• Aside from Cafepress, the other PODs are smaller and don’t have as big a reach as Zazzle. Royalties are not going to be as frequent. They don’t have the same marketing and advertising budget as Zazzle.
  • You are subject to the PODs rules and limitations including when you get paid, return policy, etc.
  • Image protection is not high on their priority list.

So what’s left? Blazing your own trail.

Webstores and shopping cart systems have made huge advances in the past few years.  Would you believe me if I told you that you could have a store like Zazzle, sell the same products and make more money?

It’s true! Really. There are many websites that offer the opportunity to host your own store.  Shopify is one of the most popular sites.  There are other contenders such as Big Commerce, Square and Volusion. I tried them all and will cover them in another blog post. But at the end of the day, I decided on Shopify. (affiliate link)

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Why?

Drop-shipping and order fulfillment.  It’s easy to connect your Shopify store to a fulfillment company. The seamless integration makes it easy for a customer to place an order through your store, and then have that order sent automatically to a fulfillment company. You don’t have to touch a thing. You don’t have to buy and store inventory. You don’t have to print anything. You don’t even need to ship anything out! We call this drop shipping. And I would say most of the products that are sold on Zazzle are available through these fulfillment companies. For example, there is a company called Gooten that can connect you to these dropshipping companies. Sign up for a free account and look at their product lists and pricing.  It’ll give you a feel for what kind of money you can make. When you have a Shopify store you can connect it to Gooten for order fulfillment.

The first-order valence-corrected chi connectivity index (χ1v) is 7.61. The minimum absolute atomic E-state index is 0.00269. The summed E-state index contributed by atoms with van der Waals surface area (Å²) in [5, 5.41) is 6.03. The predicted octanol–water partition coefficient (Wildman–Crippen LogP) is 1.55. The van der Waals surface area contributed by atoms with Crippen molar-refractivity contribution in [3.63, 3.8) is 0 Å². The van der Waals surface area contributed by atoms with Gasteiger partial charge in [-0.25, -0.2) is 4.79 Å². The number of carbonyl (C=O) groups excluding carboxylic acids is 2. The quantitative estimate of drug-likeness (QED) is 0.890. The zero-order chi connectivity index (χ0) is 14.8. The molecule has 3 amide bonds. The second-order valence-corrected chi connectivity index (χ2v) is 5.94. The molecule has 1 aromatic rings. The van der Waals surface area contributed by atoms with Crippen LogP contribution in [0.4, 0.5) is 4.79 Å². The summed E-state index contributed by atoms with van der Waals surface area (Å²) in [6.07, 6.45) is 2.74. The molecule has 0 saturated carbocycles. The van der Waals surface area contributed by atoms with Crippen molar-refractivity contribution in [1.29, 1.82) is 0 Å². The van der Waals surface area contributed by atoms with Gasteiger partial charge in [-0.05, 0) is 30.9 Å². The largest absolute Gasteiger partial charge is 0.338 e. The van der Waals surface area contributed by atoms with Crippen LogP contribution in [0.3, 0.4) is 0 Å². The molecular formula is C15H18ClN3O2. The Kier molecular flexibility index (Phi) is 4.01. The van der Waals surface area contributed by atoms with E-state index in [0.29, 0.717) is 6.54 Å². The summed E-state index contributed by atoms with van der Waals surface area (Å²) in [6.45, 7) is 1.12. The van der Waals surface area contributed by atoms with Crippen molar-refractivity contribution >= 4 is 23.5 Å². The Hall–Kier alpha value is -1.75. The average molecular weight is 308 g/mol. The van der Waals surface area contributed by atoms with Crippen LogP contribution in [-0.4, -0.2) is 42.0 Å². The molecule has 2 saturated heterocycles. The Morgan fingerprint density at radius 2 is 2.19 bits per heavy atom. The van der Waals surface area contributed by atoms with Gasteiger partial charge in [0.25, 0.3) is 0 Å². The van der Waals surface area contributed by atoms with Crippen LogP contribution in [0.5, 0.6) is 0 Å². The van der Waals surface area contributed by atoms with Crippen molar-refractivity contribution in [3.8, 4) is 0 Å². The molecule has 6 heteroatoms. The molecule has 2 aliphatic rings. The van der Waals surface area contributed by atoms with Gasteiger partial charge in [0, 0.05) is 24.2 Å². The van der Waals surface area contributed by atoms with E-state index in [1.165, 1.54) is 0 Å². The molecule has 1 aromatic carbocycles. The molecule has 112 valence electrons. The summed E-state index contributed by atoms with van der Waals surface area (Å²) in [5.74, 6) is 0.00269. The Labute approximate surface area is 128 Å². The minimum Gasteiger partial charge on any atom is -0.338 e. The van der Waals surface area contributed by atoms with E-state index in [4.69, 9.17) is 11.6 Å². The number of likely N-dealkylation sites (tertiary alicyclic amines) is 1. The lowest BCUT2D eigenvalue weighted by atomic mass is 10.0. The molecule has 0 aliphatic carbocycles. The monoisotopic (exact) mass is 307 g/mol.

If you sign up for a Shopify account you can get a 14 day trial. And I will let you in on a secret: you can extend that trial by two weeks. So a Shopify trial can last for a month. But you really only need one day. You can get a basic store up and running very quickly. It doesn’t hurt to give it a try.

I will confess that when I first opened a Shopify account I felt lost. I had no idea where to start, it was all a big jumble. I could not make sense of it all. So then I tried out other websites such as Volusion and Big Commerce. I even spent a year learning OpenCart – a free open source shopping cart that you install on your website. I really love Opencart. But it doesn’t offer seamless integration with dropshipping companies. All my orders had to be submitted manually to a dropship company. And it was a big pain in the but!

As I write this we are in the middle of the holiday shopping season. I don’t know how your Zazzle sales are. They might be amazing. But they might also be disappointing. If that’s the case I encourage you to consider Shopify. If you feel unsure about it, I am planning to make a series of videos and blog posts to help you get started. But in the meantime, open that Shopify store. Play around with it and develop an understanding of how it works. Then ask me questions, ask me anything. If there is anything I love about you Zazzle designers, it’s the community of support. I’m going to keep the tradition going. If you need someone to help you get started, I’m your gal.